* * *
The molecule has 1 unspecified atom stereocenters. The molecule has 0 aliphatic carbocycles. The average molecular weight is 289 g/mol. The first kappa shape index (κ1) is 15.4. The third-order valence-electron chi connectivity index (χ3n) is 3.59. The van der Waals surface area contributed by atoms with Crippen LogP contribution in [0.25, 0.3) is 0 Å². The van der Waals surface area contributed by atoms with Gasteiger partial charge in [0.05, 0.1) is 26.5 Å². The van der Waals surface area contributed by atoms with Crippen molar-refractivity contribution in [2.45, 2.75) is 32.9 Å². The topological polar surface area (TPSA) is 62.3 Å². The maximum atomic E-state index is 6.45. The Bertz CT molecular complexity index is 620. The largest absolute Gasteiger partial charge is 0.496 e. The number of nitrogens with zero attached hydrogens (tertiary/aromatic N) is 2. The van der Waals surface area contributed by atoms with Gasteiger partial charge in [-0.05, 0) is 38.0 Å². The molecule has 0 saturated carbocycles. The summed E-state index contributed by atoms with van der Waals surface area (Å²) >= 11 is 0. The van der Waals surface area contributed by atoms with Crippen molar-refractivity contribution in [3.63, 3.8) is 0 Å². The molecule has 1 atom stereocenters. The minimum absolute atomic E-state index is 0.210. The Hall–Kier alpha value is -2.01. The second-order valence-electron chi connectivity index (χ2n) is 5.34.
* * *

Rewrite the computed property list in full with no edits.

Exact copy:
The molecule has 1 unspecified atom stereocenters. The molecule has 0 aliphatic carbocycles. The average molecular weight is 289 g/mol. The first kappa shape index (κ1) is 15.4. The third-order valence-electron chi connectivity index (χ3n) is 3.59. The van der Waals surface area contributed by atoms with Crippen LogP contribution in [0.25, 0.3) is 0 Å². The van der Waals surface area contributed by atoms with Gasteiger partial charge in [0.05, 0.1) is 26.5 Å². The van der Waals surface area contributed by atoms with Crippen molar-refractivity contribution in [2.45, 2.75) is 32.9 Å². The topological polar surface area (TPSA) is 62.3 Å². The maximum atomic E-state index is 6.45. The Bertz CT molecular complexity index is 620. The largest absolute Gasteiger partial charge is 0.496 e. The number of nitrogens with zero attached hydrogens (tertiary/aromatic N) is 2. The van der Waals surface area contributed by atoms with Gasteiger partial charge in [-0.05, 0) is 38.0 Å². The molecule has 0 saturated carbocycles. The summed E-state index contributed by atoms with van der Waals surface area (Å²) >= 11 is 0. The van der Waals surface area contributed by atoms with Crippen molar-refractivity contribution in [3.63, 3.8) is 0 Å². The molecule has 1 atom stereocenters. The minimum absolute atomic E-state index is 0.210. The Hall–Kier alpha value is -2.01. The second-order valence-electron chi connectivity index (χ2n) is 5.34.